David Goggins
Former Navy Seal
Career Development
Bryan Cranston
Critical Thinking
Liv Boeree
International Poker Champion
Emotional Intelligence
Amaryllis Fox
Former CIA Clandestine Operative
Chris Hadfield
Retired Canadian Astronaut & Author
from the world's big
Start Learning

How is the Internet changing politics?

Nicholas Lemann: American politics is a miraculous thing in its adaptability, particularly as to technique. Technique is always changing, or has throughout my life. I think anything you hear about the Internet’s effect on any realm of society, you should immediately sort of knock off by about 50 percent, just because of the millenarian rhetoric around the Internet is so exaggerated. You know if past is prologue, every time there’s a new communications technology it revolutionizes politics but . . . It changes politics greatly but doesn’t wipe everything else off the table. And that’s true of, you know print, and radio, and television, and so on. The Internet is clearly a useful organizing tool, and a way of, you know, reaching targeted populations that aren’t necessarily in the same neighborhood. My suspicion is that we’ll find that the Internet is especially important insofar as it promotes face-to-face contact within people . . . between people. I still think . . . I think we’ve forgotten, because we’re so sort of “me” oriented, how important personal contact and group dynamics face-to-face still are in politics and in American life in general. There’s a tremendous tendency toward the aforementioned chattering classes to say, “Oh, you know, we’re a nature . . . a nation of ...individuals. And no one knows their neighbors. And no one knows anybody else. And we all just sit at home and access the world through television and the Internet.” And you know, “Well at least Internet isn’t a sort of one-to-many model, and it’s more distributed.” Fine, but I think people are still out meeting and greeting each other more than that model allows for. And the Internet becomes a way . . . a sort of enabling mechanism for doing that.  It’s an organizing tool. It’s not the only organizing tool. It doesn’t make all the other organization tools and communications tools irrelevant, but it’s an important new, you know, tool in the tool box.


Recorded on: 11/30/07




The Web is just one organizing tool in a bigger toolbox, says Lemann.

The “new normal” paradox: What COVID-19 has revealed about higher education

Higher education faces challenges that are unlike any other industry. What path will ASU, and universities like ASU, take in a post-COVID world?

Photo: Luis Robayo/AFP via Getty Images
Sponsored by Charles Koch Foundation
  • Everywhere you turn, the idea that coronavirus has brought on a "new normal" is present and true. But for higher education, COVID-19 exposes a long list of pernicious old problems more than it presents new problems.
  • It was widely known, yet ignored, that digital instruction must be embraced. When combined with traditional, in-person teaching, it can enhance student learning outcomes at scale.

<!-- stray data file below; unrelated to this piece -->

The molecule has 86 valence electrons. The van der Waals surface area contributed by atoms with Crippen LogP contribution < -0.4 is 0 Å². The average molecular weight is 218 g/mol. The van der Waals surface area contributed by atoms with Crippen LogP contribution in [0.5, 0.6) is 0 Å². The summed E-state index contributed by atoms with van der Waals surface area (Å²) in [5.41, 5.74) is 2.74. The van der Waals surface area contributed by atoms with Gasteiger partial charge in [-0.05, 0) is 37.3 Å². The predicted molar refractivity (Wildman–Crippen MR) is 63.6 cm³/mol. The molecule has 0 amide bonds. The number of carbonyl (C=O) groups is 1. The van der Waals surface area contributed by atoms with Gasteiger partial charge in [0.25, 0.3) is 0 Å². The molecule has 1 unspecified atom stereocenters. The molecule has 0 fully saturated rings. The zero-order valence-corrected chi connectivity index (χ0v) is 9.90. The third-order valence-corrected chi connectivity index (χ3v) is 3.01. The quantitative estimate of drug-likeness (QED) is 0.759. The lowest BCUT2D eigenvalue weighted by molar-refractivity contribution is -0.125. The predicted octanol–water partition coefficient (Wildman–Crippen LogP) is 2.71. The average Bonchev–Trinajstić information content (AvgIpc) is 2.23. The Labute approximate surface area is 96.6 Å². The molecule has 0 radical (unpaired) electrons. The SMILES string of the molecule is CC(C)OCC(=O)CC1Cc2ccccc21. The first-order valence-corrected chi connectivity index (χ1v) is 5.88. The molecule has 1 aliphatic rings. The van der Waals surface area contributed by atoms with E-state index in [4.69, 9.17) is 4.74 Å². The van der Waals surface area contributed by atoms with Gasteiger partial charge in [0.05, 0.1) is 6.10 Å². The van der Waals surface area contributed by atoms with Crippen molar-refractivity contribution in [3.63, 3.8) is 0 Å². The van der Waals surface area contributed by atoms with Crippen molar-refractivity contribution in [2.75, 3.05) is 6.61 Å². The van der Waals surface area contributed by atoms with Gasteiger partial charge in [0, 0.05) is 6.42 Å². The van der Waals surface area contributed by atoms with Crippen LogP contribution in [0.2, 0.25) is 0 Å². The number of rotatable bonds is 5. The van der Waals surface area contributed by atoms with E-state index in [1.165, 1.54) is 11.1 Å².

• COVID-19 has forced institutions to understand that far too many higher education outcomes are determined by a student's family income, and in the context of COVID-19 this means that lower-income students, first-generation students and students of color will be disproportionately afflicted.
Keep reading Show less

How Hemingway felt about fatherhood

Parenting could be a distraction from what mattered most to him: his writing.

Ernest Hemingway Holding His Son 1927 (Wikimedia Commons)
Culture & Religion

Ernest Hemingway was affectionately called “Papa," but what kind of dad was he?

Keep reading Show less

The biology of aliens: How much do we know?

Hollywood has created an idea of aliens that doesn't match the science.

  • Ask someone what they think aliens look like and you'll probably get a description heavily informed by films and pop culture. The existence of life beyond our planet has yet to be confirmed, but there are clues as to the biology of extraterrestrials in science.
  • "Don't give them claws," says biologist E.O. Wilson. "Claws are for carnivores and you've got to be an omnivore to be an E.T. There just isn't enough energy available in the next trophic level down to maintain big populations and stable populations that can evolve civilization."
  • In this compilation, Wilson, theoretical physicist Michio Kaku, Bill Nye, and evolutionary biologist Jonathan B. Losos explain why aliens don't look like us and why Hollywood depictions are mostly inaccurate.
Keep reading Show less

Masturbation boosts your immune system, helping you fight off infection and illness

Can an orgasm a day really keep the doctor away?

Image by Yurchanka Siarhei on Shutterstock
Sex & Relationships
  • Achieving orgasm through masturbation provides a rush of feel-good hormones (such as dopamine, serotonin and oxytocin) and can re-balance our levels of cortisol (a stress-inducing hormone). This helps our immune system function at a higher level.
  • The surge in "feel-good" hormones also promotes a more relaxed and calm state of being, making it easier to achieve restful sleep, which is a critical part in maintaining a high-functioning immune system.
  • Just as bad habits can slow your immune system, positive habits (such as a healthy sleep schedule and active sex life) can help boost your immune system which can prevent you from becoming sick.
Keep reading Show less

Live on Tuesday | Personal finance in the COVID-19 era

Sallie Krawcheck and Bob Kulhan will be talking money, jobs, and how the pandemic will disproportionally affect women's finances.